A while back Terry and I were at Lowe’s in Port Orange, Florida, and as I was opening the door of our Pacifica for Terry, I noticed an elderly lady with a flatbed cart with a case of bottled water parked near us. So once Terry was in the van, I walked over to ask if she needed some help.
She certainly did, because the struts that should hold the trunk of her car open were shot and every time she tried to open it, it fell closed again. I opened it for her and saw a piece of wood with a notch in one end that had obviously been used as a prop to hold the trunk lid open. I put it in place and then loaded the water in for her. Before I closed the trunk, I showed her how to use the prop when she got back home to avoid the trunk lid coming down and hurting her. She thanked me. Then she said something that I cannot forget.
“My husband died six months ago, and I never realized how many little things he did that I just took for granted. Not that I ever took him for granted, he was a wonderful man and we had over 50 years together. But there are so many little things that I’ve had to learn to do for myself or learn that I can’t do at all. Like putting things in the trunk of the car, or lifting a case of water, or rolling the trash can out to the curb on trash day. So many little things that really are big things when it comes down to it.”
I wished that sweet lady a good day, and Terry and I went on about our business. But I keep remembering what she said. When my dad died, I remember my mom saying that while she was glad he was finally out of pain, she missed sitting across the table from him at breakfast and missed the smell of coffee. Mom never drank coffee, but part of their daily routine was her brewing coffee for him in the morning. You wouldn’t think somebody would miss that, but she did.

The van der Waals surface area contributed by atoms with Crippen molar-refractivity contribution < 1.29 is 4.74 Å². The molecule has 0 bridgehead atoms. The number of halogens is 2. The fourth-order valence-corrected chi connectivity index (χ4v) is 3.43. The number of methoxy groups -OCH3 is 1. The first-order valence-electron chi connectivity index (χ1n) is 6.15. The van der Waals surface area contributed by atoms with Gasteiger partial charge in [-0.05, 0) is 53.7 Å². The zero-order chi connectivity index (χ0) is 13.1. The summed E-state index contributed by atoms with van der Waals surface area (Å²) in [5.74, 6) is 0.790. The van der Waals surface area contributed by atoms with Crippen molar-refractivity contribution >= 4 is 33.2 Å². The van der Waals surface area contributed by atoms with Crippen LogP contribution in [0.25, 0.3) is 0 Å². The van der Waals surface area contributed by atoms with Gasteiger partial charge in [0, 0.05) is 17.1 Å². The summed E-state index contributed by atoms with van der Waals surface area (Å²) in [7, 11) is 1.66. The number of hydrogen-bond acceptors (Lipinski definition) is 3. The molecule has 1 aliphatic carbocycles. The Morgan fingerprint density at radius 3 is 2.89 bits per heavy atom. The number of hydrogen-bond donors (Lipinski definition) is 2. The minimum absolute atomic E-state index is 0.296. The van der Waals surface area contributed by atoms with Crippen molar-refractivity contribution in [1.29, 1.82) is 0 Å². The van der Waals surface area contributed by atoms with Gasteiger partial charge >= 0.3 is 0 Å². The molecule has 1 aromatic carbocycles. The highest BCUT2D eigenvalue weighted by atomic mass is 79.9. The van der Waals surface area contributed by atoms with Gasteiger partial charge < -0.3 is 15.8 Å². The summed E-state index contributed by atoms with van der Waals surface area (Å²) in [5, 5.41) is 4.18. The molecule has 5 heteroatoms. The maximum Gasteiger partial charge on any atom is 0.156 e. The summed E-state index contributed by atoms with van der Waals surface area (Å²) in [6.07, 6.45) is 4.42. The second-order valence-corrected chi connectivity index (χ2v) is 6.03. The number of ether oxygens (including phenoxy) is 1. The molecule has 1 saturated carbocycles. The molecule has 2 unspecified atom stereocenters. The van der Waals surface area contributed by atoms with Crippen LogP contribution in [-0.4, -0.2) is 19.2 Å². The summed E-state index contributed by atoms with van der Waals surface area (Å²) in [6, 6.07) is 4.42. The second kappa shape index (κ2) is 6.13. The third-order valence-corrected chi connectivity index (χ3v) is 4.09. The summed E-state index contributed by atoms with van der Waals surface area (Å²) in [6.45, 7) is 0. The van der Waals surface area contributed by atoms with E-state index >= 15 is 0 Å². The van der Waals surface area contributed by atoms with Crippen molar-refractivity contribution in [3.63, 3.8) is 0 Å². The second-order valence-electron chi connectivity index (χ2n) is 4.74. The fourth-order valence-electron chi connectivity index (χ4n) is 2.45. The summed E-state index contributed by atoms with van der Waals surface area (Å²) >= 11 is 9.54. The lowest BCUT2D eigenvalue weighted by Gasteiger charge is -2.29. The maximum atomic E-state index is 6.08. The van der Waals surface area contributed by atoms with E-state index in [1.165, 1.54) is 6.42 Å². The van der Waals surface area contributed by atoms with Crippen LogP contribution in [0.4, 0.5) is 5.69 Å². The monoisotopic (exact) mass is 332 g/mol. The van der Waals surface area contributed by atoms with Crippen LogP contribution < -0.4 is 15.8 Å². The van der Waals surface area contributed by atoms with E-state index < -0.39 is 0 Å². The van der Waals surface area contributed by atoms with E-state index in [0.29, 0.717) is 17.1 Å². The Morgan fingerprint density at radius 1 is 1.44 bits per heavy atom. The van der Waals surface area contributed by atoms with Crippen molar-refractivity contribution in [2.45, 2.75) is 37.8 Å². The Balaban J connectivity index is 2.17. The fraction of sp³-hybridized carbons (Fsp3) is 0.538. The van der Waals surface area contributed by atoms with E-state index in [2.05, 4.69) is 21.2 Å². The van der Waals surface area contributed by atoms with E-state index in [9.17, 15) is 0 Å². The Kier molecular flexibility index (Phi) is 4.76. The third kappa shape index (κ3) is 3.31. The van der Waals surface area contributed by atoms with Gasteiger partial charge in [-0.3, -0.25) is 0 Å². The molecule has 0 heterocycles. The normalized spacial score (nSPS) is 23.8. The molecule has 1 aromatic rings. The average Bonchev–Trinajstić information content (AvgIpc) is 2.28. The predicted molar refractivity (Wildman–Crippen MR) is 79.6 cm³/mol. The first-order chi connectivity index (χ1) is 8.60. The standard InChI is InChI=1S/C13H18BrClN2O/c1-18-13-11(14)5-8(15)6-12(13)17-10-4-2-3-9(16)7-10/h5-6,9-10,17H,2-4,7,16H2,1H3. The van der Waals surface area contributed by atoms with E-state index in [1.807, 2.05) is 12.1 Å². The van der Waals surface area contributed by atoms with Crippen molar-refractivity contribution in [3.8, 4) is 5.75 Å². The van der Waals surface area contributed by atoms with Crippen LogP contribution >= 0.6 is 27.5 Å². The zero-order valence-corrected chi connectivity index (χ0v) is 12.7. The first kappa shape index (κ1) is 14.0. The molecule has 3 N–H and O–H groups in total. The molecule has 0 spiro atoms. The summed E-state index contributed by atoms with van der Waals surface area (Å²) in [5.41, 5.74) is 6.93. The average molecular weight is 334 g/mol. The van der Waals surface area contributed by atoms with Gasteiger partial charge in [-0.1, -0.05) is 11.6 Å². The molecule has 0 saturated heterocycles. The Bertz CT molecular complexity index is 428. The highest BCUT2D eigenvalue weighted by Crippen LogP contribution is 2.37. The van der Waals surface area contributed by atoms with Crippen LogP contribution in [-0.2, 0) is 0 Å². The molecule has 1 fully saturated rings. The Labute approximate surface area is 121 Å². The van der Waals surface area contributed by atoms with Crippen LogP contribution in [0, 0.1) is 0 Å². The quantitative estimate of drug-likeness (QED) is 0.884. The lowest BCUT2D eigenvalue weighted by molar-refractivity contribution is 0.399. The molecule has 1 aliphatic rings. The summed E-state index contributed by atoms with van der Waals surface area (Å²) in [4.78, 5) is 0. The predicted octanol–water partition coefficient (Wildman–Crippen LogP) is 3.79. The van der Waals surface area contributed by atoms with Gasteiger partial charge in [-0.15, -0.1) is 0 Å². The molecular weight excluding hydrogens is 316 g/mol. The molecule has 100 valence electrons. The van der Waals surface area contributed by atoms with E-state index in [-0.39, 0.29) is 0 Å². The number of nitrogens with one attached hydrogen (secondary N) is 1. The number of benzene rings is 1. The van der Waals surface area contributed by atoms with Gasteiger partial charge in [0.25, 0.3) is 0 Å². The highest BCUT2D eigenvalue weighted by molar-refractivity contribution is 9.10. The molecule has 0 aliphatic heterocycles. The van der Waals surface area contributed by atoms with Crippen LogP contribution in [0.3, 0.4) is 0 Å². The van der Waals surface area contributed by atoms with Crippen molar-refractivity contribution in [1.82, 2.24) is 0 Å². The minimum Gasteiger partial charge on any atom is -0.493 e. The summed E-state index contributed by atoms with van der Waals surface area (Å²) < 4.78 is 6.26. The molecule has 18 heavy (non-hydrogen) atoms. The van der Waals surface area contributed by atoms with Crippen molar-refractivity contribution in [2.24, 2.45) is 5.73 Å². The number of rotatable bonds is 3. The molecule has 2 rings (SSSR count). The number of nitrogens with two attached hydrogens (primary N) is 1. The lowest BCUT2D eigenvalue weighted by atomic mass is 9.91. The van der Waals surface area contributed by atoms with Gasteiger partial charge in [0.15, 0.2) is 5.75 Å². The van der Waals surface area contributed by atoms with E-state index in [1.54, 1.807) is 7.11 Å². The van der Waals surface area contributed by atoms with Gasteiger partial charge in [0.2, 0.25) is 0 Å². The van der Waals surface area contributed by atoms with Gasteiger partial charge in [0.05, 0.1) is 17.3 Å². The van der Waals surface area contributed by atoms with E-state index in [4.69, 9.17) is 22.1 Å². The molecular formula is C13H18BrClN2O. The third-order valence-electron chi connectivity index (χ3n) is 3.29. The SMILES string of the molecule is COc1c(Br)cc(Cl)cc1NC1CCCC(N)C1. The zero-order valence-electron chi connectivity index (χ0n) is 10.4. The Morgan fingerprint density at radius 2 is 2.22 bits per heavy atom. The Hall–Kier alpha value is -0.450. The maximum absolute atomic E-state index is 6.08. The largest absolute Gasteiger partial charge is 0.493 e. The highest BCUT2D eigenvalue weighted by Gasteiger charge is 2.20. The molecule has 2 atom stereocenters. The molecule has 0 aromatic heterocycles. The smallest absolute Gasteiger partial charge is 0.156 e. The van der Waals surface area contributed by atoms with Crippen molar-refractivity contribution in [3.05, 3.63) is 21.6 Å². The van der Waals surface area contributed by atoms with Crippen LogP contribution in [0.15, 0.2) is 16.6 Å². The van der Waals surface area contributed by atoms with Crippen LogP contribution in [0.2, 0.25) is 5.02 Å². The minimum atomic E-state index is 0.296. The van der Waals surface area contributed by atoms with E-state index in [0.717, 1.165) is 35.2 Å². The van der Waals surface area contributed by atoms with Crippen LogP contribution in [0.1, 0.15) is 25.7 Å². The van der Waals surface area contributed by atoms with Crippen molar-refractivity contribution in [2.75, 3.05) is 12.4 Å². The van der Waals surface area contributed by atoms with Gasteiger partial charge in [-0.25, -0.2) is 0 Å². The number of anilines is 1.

I think about our life together and all of the things that Terry does for me that I just take for granted. I have an appointment with a new doctor on Monday, and he needed a list of all of my medications. It sounds stupid, but I don’t have any idea what I take and how much of it I take daily. She hands me pills and I swallow them and never really think about it. I love it when she makes French toast for me for breakfast, but I have no idea how to do it for myself, even though I was a bachelor and a single father. And all those settings on the washing machine? You might as well put me in the cockpit of a passenger airliner and tell me to figure out how to fly it.
When we were fulltime RVers presenting seminars at RV rallies and events, I used to tell people that even though most RVers have what they call blue jobs that the guys do and pink jobs that the women do, they both really need to know how to do whatever needs to be done inside or outside the RV. I was usually the one that hooked up the utilities and emptied and flushed the holding tanks, and hooked up the tow bar to our Ford Explorer, but Terry could do all of it. Just like she could drive the RV, which she did whenever we came to a high bridge that I was afraid of. Those may seem like little things, but they aren’t. We always preached to women that they needed to know how to drive the rig. Maybe not across the country, but at least enough to get off the road and to a safe place if an emergency came up.
Terry worked in a bank years ago, and she said it was quite common for older gentlemen who had lost their wives to come in because they had absolutely no idea how to balance a checkbook or how much money they had in their account. It was one of those little things that their wives always handled.
Never forget the little things. Not just the little chores that your partner does for you, but all those other little things that mean so much. Opening a door, holding your hand, that gentle caress or pat on the shoulder that tells you that all is right with the world. Or that hug when you need it because maybe right at that moment, everything is not alright with the world. Be aware of those little things and cherish the people who give them to you.
Thought For The Day – It is not the length of life, but the depth – Ralph Waldo Emerson